We emphasize three features of this definition. First, information rigidity is defined in a multivariate context. This is important because imperfect information theories of the business cycle typically require the existence of inattention for consumers, firms, and workers, not their inattention to a single variable, such as inflation. Second, information rigidity is allowed to differ across agents to reflect differences in the weight attached on prior beliefs (e.g., Lahiri & Sheng, 2008). Third, information rigidity is allowed to change over time in response to the increased uncertainty due to large shocks (e.g., Bloom, 2009).

V. A Framework for Expectation Formation

A. Agent Preference and Loss Function

Our framework depends on the cost of private information, the preference of each agent for forecasting accuracy, and the impact of a shock. As indicated by our empirical findings, there are two types of forecasters, attentive and inattentive, who are not interchangeable and correspond to different forecasting profiles. We suppose that each agent has an associated β coefficient, a positive number that governs the importance of forecast error to the agent. This is essentially the same as the marginal benefit of reducing forecast MSE, as described in Giacomini et al. (2017).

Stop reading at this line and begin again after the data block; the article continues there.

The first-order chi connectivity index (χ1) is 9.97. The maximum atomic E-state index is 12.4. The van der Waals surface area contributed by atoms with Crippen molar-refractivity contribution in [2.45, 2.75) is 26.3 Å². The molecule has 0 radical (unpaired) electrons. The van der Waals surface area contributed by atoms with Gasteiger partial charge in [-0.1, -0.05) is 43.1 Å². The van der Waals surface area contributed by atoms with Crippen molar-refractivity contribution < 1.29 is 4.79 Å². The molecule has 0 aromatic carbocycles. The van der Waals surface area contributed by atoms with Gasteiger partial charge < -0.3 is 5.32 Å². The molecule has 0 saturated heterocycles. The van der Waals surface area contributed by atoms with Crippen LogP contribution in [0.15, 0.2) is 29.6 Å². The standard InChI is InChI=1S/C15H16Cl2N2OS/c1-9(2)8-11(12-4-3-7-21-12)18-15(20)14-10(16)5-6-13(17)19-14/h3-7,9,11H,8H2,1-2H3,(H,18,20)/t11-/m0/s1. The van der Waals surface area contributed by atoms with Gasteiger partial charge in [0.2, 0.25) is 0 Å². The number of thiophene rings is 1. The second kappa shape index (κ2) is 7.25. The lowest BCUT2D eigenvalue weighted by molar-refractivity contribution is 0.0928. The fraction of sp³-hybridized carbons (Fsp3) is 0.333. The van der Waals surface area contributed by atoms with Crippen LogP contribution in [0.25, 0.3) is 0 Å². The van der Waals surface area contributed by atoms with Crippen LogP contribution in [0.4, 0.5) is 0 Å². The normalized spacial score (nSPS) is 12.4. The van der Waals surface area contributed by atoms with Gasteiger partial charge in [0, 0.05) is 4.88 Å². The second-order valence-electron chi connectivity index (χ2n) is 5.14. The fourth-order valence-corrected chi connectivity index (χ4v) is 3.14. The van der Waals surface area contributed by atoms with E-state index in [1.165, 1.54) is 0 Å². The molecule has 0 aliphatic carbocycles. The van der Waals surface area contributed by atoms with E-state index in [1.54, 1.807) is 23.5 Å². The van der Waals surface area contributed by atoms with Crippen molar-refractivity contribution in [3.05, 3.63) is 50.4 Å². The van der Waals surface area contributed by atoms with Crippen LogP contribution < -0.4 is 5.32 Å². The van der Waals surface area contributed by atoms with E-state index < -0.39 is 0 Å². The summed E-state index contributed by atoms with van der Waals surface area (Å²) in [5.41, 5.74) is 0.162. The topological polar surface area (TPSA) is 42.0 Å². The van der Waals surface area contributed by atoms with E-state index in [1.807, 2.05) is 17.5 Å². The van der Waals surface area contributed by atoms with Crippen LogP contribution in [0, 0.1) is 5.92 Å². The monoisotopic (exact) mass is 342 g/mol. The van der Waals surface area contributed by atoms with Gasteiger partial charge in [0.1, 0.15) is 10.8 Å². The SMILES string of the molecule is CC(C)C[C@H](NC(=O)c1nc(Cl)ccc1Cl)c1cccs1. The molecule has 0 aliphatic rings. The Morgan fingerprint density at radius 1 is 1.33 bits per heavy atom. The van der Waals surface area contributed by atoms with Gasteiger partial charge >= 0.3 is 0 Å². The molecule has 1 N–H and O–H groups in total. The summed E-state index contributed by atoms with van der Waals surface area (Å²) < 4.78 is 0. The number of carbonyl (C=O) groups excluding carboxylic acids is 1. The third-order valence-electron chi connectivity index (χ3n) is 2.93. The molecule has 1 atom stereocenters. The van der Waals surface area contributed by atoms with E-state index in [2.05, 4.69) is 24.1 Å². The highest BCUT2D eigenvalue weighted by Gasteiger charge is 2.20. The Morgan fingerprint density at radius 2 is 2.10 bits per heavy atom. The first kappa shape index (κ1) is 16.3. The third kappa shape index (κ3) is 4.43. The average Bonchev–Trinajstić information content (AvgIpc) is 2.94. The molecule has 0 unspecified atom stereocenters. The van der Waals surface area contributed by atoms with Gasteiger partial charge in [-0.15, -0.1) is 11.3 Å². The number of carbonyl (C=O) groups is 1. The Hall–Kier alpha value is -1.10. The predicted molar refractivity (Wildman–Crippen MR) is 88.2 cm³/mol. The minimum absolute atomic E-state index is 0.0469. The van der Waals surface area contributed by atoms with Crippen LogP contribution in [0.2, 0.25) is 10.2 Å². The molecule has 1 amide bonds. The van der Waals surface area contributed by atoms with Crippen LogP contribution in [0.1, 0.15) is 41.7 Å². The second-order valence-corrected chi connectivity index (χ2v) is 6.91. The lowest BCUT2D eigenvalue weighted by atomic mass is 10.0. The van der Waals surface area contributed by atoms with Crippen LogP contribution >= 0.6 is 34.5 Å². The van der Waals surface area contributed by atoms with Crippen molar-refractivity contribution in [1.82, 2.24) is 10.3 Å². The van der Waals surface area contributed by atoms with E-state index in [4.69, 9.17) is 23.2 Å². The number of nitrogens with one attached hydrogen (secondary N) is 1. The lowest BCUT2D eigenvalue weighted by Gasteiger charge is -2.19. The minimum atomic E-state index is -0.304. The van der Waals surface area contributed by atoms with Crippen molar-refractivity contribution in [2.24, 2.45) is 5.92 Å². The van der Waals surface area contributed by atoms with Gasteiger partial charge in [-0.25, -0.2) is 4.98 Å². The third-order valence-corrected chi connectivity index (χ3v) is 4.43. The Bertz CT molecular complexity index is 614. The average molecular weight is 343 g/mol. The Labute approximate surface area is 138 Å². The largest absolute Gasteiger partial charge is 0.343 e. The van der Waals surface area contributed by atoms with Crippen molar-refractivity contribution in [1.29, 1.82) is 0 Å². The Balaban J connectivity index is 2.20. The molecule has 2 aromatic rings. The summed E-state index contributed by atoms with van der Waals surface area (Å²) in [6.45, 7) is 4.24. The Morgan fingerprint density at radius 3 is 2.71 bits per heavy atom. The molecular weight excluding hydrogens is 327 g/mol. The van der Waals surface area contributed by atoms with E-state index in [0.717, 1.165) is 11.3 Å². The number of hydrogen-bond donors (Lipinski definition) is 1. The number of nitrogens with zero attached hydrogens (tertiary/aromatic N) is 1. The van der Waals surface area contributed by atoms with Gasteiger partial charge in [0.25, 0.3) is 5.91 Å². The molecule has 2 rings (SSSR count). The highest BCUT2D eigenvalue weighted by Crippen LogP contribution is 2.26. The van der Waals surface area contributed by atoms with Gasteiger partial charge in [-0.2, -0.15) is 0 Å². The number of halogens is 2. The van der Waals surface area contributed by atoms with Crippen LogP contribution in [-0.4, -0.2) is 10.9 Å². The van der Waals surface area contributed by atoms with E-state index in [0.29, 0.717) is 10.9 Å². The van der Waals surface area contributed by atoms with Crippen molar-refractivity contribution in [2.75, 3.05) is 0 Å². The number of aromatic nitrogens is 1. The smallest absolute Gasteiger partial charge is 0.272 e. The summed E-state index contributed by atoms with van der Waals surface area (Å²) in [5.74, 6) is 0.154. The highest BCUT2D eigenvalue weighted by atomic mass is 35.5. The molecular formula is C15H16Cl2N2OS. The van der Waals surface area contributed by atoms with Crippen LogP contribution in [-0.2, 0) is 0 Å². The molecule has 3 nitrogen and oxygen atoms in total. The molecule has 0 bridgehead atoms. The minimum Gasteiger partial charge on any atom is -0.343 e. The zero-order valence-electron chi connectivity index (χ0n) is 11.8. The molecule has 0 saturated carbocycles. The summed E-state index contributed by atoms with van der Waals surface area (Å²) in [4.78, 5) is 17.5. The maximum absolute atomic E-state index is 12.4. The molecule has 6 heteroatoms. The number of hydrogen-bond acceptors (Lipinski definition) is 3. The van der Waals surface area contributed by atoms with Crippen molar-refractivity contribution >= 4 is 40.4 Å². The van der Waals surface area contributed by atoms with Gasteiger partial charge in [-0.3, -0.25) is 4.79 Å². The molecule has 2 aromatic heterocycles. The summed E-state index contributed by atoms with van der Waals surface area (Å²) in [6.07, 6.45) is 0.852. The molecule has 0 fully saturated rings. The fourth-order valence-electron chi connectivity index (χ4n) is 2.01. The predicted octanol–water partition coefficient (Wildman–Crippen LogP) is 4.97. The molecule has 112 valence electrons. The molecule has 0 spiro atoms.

A unit of private information costs α, so that units incur a total cost of α. The agent's forecast MSE at time t depends on the number of units of private information and is denoted Mt(); it is computed via GPt+1|tG' at time t, using equation (12). Note that equation (13) implicitly relies on , the number of units purchased. In the special case that m=1 and the signal is an AR(1) with G=1 (and with A and B equal to 1), we can show that Mt() is decreasing with and increasing in σt2.10 More generally, for m>1, we must study a scalar measure of Mt(), such as the trace. Such a measure is weakly decreasing in as the conditioning set is increased, and the lower bound of 0 indicates that Mt() is convex. Thus, as an agent purchases more private information, his MSE will decrease. But as he purchases each additional piece, the decline in his MSE becomes smaller.

The total cost to an agent at time t who has purchased units of private information is
Ct()=βtr[Mt()]+α.
(19)
Therefore, a decrease to tr[Mt()] that resulted from increases to will be offset with the increased cost α. Each agent endeavors to minimize the cost function, but that person's behavior depends on β, which is different for each agent. Low values of β correspond to indifference to forecast performance, and such agents are said to be inattentive. At the extreme end, β=0 indicates that forecast performance is irrelevant to the agent, and private information will never be purchased. The other extreme corresponds to β=, where forecast performance is of crucial importance; then the cost is minimized by taking as large as possible. Hence, higher values of β correspond to attentive agents.11 While we assume heterogeneity in gains and keep the cost parameter the same across agents, this simplified assumption is not central to the results. Indeed, all we can identify in the data is the heterogeneity in the ratio of benefit to cost. Thus, β can be interpreted as “normalized gain parameter.”